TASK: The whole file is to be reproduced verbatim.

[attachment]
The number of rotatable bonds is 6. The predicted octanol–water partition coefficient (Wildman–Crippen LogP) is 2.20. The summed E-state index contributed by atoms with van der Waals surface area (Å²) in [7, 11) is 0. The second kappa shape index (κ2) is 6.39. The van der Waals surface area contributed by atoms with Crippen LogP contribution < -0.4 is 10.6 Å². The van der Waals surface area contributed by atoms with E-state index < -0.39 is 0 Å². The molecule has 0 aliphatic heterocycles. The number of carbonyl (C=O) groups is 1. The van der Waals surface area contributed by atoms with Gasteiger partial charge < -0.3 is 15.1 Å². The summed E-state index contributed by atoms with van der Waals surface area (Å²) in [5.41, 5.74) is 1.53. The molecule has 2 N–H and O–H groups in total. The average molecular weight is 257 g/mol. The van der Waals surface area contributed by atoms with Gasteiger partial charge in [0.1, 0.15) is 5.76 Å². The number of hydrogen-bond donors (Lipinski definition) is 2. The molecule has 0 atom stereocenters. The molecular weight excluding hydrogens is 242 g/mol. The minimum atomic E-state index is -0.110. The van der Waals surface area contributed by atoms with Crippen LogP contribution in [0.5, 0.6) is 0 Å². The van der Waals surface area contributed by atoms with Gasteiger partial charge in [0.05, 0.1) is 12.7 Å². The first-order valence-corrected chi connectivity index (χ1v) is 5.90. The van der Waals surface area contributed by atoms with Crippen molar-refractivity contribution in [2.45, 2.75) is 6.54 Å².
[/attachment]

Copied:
The number of rotatable bonds is 6. The predicted octanol–water partition coefficient (Wildman–Crippen LogP) is 2.20. The summed E-state index contributed by atoms with van der Waals surface area (Å²) in [7, 11) is 0. The second kappa shape index (κ2) is 6.39. The van der Waals surface area contributed by atoms with Crippen LogP contribution < -0.4 is 10.6 Å². The van der Waals surface area contributed by atoms with E-state index < -0.39 is 0 Å². The molecule has 0 aliphatic heterocycles. The number of carbonyl (C=O) groups is 1. The van der Waals surface area contributed by atoms with Gasteiger partial charge < -0.3 is 15.1 Å². The summed E-state index contributed by atoms with van der Waals surface area (Å²) in [5.41, 5.74) is 1.53. The molecule has 2 N–H and O–H groups in total. The average molecular weight is 257 g/mol. The van der Waals surface area contributed by atoms with Gasteiger partial charge in [0.1, 0.15) is 5.76 Å². The number of hydrogen-bond donors (Lipinski definition) is 2. The molecule has 0 atom stereocenters. The molecular weight excluding hydrogens is 242 g/mol. The minimum atomic E-state index is -0.110. The van der Waals surface area contributed by atoms with Crippen LogP contribution in [0.5, 0.6) is 0 Å². The van der Waals surface area contributed by atoms with Gasteiger partial charge in [0.05, 0.1) is 12.7 Å². The first-order valence-corrected chi connectivity index (χ1v) is 5.90. The van der Waals surface area contributed by atoms with Crippen molar-refractivity contribution in [2.45, 2.75) is 6.54 Å².